Israeli Researchers Cultivate Groundbreaking Fungus to Double Crop Yields 

A microbiologist checks a petri dish for a bacteria culture in the micro biological laboratory of the regional authorities for food security and consumer protection in the German state Thuringia in Erfurt, eastern Germany, on Saturday, Nov. 3, 2001. Final tests on powder found in a letter that touched off …
AP File Photo/Jens Meyer

TEL AVIV – Israeli agricultural researchers have mass cultivated a strain of fungus that boosts crop yields and saves on water and fertilizers, ISRAEL21c reported.

 Groundwork BioAg’s Rootella is a highly concentrated strain of mycorrhizal fungus that has been 25 years in the making. Until now, no one has discovered how to farm mycorrhizal fungi without incurring sky-high costs.

 Other forms of wild mycorrhizal fungi known as truffles are extortionately priced. At a Sotheby’s auction last year, a four-pound white truffle fetched $61,250.

 “Simply put, our mission is to cover the world’s arable land with mycorrhiza,” says Groundwork BioAg co-founder and vice president of sales and marketing Dan Grotsky.

 The fungus lengthens plant roots a hundred-fold, allowing them to absorb water and soil nutrients from fertilizers and compost much more efficiently.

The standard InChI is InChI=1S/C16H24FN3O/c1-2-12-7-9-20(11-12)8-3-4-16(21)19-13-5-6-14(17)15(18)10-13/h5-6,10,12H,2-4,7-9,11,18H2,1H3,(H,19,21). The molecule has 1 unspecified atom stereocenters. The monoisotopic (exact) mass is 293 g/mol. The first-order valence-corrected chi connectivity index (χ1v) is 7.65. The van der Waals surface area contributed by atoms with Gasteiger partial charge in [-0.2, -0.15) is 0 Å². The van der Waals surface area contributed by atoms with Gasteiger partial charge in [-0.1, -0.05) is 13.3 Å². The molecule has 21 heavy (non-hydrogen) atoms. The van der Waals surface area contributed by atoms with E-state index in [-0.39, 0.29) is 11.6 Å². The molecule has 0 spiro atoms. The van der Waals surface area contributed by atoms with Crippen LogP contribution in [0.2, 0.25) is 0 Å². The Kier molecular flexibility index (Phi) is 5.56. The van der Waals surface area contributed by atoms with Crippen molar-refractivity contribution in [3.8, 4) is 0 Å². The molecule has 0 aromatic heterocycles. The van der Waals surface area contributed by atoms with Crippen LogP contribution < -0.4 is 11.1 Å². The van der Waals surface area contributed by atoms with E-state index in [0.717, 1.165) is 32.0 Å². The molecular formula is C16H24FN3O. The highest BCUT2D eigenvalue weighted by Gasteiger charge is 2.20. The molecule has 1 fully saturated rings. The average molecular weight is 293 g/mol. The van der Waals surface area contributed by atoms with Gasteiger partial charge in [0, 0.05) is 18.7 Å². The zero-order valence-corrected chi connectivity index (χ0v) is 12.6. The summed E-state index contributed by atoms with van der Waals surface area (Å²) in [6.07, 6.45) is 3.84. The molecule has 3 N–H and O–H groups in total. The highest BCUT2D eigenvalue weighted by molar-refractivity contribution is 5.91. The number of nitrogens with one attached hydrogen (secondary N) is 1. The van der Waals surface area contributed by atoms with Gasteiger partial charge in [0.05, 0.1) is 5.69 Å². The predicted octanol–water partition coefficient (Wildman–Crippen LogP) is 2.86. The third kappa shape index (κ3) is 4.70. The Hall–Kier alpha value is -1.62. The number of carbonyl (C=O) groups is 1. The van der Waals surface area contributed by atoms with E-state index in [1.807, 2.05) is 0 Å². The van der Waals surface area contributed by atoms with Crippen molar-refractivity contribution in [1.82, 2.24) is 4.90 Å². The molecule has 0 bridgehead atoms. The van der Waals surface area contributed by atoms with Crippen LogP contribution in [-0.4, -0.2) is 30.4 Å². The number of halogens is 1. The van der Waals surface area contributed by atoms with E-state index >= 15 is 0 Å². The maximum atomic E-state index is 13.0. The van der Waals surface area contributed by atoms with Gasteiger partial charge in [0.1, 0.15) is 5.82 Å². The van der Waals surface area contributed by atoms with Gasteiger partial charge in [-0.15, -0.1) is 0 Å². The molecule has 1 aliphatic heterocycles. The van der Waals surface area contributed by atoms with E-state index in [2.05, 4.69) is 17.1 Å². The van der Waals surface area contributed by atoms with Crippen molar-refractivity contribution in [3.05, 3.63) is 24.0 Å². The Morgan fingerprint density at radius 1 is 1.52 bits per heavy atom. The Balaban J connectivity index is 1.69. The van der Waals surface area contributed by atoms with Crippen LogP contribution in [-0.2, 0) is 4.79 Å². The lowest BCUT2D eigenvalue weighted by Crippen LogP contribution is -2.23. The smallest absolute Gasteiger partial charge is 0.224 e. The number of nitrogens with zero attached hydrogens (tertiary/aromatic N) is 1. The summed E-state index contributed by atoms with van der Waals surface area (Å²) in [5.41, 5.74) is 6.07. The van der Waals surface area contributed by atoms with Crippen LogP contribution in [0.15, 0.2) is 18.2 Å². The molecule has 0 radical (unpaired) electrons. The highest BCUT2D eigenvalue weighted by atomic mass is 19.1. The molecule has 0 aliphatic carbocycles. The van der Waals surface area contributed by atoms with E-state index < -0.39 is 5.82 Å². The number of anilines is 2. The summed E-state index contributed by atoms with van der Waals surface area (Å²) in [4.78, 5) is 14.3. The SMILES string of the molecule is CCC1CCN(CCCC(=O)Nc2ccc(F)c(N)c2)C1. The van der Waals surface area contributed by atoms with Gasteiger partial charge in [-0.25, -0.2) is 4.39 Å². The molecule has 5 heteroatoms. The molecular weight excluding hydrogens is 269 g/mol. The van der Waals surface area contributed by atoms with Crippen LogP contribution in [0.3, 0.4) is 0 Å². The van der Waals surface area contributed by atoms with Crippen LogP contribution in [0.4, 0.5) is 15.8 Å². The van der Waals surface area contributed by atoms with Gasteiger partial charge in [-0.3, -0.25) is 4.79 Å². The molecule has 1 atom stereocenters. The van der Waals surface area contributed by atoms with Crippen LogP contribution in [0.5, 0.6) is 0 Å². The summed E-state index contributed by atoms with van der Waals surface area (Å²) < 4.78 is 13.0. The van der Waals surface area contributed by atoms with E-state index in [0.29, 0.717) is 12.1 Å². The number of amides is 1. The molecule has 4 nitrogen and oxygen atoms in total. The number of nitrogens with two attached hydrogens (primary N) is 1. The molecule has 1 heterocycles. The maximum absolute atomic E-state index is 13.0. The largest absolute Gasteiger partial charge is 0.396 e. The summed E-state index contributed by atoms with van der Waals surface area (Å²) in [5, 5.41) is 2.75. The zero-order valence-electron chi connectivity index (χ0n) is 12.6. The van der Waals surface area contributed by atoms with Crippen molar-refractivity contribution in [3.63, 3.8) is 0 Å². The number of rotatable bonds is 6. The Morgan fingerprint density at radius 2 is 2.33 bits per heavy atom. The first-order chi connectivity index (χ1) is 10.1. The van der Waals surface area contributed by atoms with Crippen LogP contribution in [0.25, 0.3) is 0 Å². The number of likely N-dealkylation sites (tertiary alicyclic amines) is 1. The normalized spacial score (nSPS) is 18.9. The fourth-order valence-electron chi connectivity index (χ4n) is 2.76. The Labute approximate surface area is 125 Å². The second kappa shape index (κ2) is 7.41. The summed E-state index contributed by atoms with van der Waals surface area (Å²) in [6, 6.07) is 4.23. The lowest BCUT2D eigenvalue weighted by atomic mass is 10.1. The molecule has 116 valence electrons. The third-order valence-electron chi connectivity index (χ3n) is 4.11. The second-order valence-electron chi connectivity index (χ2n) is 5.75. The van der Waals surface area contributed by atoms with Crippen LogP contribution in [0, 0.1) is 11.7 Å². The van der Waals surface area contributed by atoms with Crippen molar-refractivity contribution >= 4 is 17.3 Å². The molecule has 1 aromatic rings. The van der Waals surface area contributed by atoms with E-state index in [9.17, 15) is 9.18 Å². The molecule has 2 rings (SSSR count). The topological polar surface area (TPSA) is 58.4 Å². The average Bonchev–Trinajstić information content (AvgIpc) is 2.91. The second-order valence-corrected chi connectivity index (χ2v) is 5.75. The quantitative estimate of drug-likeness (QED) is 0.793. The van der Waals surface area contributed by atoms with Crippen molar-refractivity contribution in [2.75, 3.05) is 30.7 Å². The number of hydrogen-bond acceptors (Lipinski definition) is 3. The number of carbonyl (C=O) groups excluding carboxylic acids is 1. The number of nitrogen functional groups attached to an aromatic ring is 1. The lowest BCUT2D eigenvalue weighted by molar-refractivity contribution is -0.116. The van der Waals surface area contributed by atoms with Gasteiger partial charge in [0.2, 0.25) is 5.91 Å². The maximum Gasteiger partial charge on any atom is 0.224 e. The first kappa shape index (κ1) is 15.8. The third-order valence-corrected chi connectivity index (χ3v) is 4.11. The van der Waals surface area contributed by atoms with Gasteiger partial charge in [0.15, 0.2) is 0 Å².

“As the plants get more nutrients, farmers get higher yield and that’s what counts most,” Grotsky told ISRAEL21c. “Secondly, they save on water and fertilizers.”

 The plan is to use Rootella primarily on corn and soy. In one of Groundwork’s trials in Ohio last year, the fungus doubled the yield of soy crop.

 According to Grotsky, the process is completely natural and environmentally friendly. Furthermore, Rootella will mitigate the environmental damage caused by phosphorus, the main ingredient in fertilizer.

 “Humankind mines phosphorus like crazy, and after it peaks around the year 2030 we’ll start mining less and less as it gets depleted. Phosphorus eventually finds its way into lakes, streams, and oceans, and we’ll have to recycle it or somehow fish it out of waterways or biomass, which is not easy,” Grotsky explains.

 “Mycorrhiza exist nearly everywhere in the world, but they’ve been depleted by modern agriculture techniques,” said Grotsky. “We’re not introducing chemicals but rather an organism that is an important part of healthy soil. We are restoring the natural balance.”

 “There are many vendors of mycorrhiza in the world but very few producers,” says Grotsky. “Mostly it’s found in niche markets today for plants that require mycorrhiza to grow well, like corn, sorghum, onions, garlic, and cannabis. You’ll also find it in organics and other high-margin crops, as well as turf. We have a perpetual, exclusive, global license for this technology, making Rootella uniquely cost effective so we can compete in mainstream agriculture.”

Groundwork BioAg conducted its research and field trials in cooperation with Israel’s Volcani Institute Agricultural Research Organization.